Tuesday, 22 December 2015


I've now got a Python webserver up an running (on my Linux server, for now), which offers a list of modes for the user to select from. When a mode is selected, it uses jQuery to push this back to the webserver, which then tells the other thread to change which animation it should play.

It's on Github, obviously - https://github.com/thejpster/xmas-web.

The letters have arrived too, and I had to re-jig the LED layout a bit. It was tricky to get something that lines up in nice neat rows, but I think I got there in the end. After a few goes on the computer using LibreOffice Draw, I decided to just use chads from a hole punch to get the layout right.

Sunday, 13 December 2015

Christmas with a Pi Zero

I picked up a couple of Raspberry Pi Zeroes (plus one with the Mag Pi magazine, which I'm not going to open) when they went on sale. It's Christmas, so what better than a Christmas Pi project?

While in the local garden centre, I saw a Christmas ornament I quite liked - the word XMAS in MDF lit up with LEDs. But they were just regular LEDs, and that's dull. An idea formed.

The project is underway, but here's where we are so far:

  • Four letters (X, M, A and S) ordered in MDF from inf.co.uk. I considered making the letters myself, but I don't yet have access to the scroll-saw at work and I figured I'd just make a mess doing it by hand. I'll put up some photos when they arrive. I've gone for a flat bottomed Arial Bold, as the serif fonts are generally asymmetric and that messes with the LED layout.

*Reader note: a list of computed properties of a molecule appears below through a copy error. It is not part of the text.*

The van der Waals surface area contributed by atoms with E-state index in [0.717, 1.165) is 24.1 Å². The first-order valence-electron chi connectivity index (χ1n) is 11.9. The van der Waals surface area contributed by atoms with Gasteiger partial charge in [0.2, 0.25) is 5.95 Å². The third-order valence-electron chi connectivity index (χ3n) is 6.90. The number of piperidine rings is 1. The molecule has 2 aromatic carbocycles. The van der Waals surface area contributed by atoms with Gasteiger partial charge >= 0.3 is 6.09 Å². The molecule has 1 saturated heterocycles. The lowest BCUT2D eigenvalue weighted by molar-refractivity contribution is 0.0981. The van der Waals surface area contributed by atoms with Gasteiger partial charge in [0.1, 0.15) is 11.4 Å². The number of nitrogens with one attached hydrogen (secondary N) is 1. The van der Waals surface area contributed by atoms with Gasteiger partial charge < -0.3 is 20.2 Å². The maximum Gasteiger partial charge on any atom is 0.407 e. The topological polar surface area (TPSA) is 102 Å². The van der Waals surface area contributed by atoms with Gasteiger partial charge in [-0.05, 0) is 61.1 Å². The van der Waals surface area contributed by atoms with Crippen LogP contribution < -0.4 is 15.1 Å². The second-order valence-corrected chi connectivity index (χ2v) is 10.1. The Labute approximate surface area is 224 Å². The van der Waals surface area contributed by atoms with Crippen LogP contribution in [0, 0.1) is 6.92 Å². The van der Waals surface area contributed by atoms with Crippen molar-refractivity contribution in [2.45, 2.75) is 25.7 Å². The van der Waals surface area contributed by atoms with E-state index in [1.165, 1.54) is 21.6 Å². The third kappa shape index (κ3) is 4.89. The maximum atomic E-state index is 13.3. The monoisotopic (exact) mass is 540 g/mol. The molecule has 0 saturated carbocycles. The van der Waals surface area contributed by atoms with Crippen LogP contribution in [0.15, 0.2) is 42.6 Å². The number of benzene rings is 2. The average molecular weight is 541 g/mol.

• 40 off WS2811 5mm Neo-Pixel LEDs ordered from coolcomponents.co.uk. The standard LED format will be so much cleaner when mounted in the letters than the more common surface mount versions. A dab of glue should hold them in place. I bought some rainbow ribbon to use as hook-up wire as well.

  • Some WS2811 test code at https://github.com/thejpster/rpi_ws281x. They're known to have tight timing requirements, so I looked around for someone who's already done the work on a Pi. I found an existing Pi library which used sent data to the PWM engine using DMA , but I had to patch up support for inverted outputs (I'm using an inverting hex buffer I had lying around in a scraps box to bump the 3.3V output to 5V). If you don't fix it, you'll find the green channel on the first LED stuck at 100%, which is really confusing. I used a breadboard to wire up a couple of the LEDs, and it now all seems to work OK.

  • Python test code. The Zero will run a web interface in order to select the currently running routine. To test the animations in advance of the build, I've been rendering them to animated GIF. Here are the first three routines, and although I'm not convinced about the snow effect, I quite like the other two. The LEDs won't be strictly laid out like that, but I hope to keep the same sort of grid as it makes the effects easier.

Sunday, 14 June 2015

Back to our regular programming

A recent holiday gave me time to catch up on things. One of them was the electronics to control the automatic signalling for my model railway.

I found an interesting chip from ONsemi. The NCV7608 is a 8-way FET driver with SPI interface. The particularly useful feature is that it exposes both drain and source on each of the 8 output FETs, allowing it to be used for high-side and low-side applications.